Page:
Public Safety leaders retire after serving with smiles
Story by Rick Vacek
Photos by Garrett Ohrenberg
GCU News Bureau
They’re just regular guys with an uncommon devotion to customer service. As they drive around the Grand Canyon University campus several times a week, Joe Yahner and Chuck Miiller pay attention to the details but pay little attention to their status. They’re just Joe and Chuck.
Much to the chagrin of the students, faculty and staff they’ve come to know so well in their three-plus years at GCU, those campus tours will end Friday when Yahner, GCU’s Director of Public Safety since June 2017, and Miiller, its Public Safety Assistant Director and Assistant Police Chief since December of that year, retire together.
They’re leaving the new director, Mike Caputo, with a campus where Public Safety is a bright spot thanks to a long list of initiatives and protocols created while they were on duty.
They didn’t do it with a lot of fanfare.
They didn’t say, “Hey, look at us.”
They just focused on teamwork and customer service in a way that won’t soon be forgotten.
Joe and Chuck.
“That’s what Public Safety is here to do is to provide service to the GCU community,” said Yahner, the former Phoenix police chief. “We’re part of the team. We’re not Public Safety and you’re GCU. We are GCU Public Safety. We’re a spoke in this big wheel.”
Miiller (yes, his name has two i’s in it – he suspects that they evolved from an umlaut that dropped out somewhere on the family tree) put it this way: “It’s really not a law enforcement focus that we have here. It’s customer service.”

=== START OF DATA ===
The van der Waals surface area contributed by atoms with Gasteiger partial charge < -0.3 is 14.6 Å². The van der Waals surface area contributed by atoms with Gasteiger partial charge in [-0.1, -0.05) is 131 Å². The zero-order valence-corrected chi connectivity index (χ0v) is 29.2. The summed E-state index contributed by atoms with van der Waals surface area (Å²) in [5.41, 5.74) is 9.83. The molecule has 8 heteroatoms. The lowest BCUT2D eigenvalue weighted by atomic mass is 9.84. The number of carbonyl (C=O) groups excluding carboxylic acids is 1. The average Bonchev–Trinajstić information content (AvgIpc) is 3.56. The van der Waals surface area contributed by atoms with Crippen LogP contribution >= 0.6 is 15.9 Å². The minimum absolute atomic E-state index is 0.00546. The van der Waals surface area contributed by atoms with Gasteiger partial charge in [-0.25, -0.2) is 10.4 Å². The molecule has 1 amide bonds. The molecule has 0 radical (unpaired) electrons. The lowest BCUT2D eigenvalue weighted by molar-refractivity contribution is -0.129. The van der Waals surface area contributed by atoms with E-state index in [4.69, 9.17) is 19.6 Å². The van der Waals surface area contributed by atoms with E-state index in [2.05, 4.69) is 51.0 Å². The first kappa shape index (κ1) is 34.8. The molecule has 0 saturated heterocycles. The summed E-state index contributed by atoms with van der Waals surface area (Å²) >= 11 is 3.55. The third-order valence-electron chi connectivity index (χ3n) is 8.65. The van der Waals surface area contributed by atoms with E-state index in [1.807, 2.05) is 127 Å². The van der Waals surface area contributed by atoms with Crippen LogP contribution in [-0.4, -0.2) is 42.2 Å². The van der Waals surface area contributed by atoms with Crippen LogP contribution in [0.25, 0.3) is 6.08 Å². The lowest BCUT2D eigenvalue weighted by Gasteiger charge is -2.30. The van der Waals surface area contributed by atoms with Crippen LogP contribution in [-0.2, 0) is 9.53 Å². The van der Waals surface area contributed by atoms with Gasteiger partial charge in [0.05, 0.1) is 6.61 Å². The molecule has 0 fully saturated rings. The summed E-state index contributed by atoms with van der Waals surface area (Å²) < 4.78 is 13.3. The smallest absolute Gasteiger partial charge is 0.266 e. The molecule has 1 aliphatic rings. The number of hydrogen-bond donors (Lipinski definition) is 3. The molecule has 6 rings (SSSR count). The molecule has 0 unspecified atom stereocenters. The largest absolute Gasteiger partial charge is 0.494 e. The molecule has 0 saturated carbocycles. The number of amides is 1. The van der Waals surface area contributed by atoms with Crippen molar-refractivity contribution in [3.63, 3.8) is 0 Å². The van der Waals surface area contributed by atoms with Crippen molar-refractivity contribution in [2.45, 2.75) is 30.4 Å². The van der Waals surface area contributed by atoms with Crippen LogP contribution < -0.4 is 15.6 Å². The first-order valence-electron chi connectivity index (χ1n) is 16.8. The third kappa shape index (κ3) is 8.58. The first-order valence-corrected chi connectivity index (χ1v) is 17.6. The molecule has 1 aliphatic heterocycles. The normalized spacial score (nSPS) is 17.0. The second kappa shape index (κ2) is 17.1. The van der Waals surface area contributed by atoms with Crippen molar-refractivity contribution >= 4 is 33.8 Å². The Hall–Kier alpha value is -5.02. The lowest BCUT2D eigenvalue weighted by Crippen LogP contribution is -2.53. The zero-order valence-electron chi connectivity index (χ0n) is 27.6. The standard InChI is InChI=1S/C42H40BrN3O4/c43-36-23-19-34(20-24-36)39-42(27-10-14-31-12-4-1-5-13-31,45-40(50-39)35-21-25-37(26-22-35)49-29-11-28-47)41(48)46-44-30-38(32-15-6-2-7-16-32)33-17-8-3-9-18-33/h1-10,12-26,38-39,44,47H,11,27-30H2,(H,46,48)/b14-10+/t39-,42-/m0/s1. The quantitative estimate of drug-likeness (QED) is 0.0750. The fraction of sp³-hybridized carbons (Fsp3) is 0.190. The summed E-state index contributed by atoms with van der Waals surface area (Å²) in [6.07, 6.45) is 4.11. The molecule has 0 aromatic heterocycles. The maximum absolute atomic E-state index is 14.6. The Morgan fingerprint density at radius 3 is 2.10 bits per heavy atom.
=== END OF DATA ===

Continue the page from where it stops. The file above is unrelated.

That customer service is evident in various ways, starting with the attitude of their 228-person staff. Yahner, who saw to it that all personnel wear a nametag, makes it clear: Their attitude must be his attitude.
“We’re the only entity that wears a uniform. You stand out here. You represent me. You represent us,” he said. “When you’re having a bad day, I don’t want you to come to work because I don’t want you to have a bad day on campus. Have a good day because you’re speaking for me to everyone coming through those booths.”
Joe and Chuck liked to see for themselves that everyone who represents them was having a good day.
They have driven their golf cart around campus two or three days a week, just to see what’s going on.
They have watched students file into Chapel to make sure the flow is OK.
They have gone to basketball games during pre-COVID times, just to take in the atmosphere and make sure everything is under control.
They have stood on Camelback Road during big events to make sure the traffic is moving.
And they have never missed Move-In or Move-Out. Those events are important to the campus community, so they’ve been important to Joe and Chuck, too.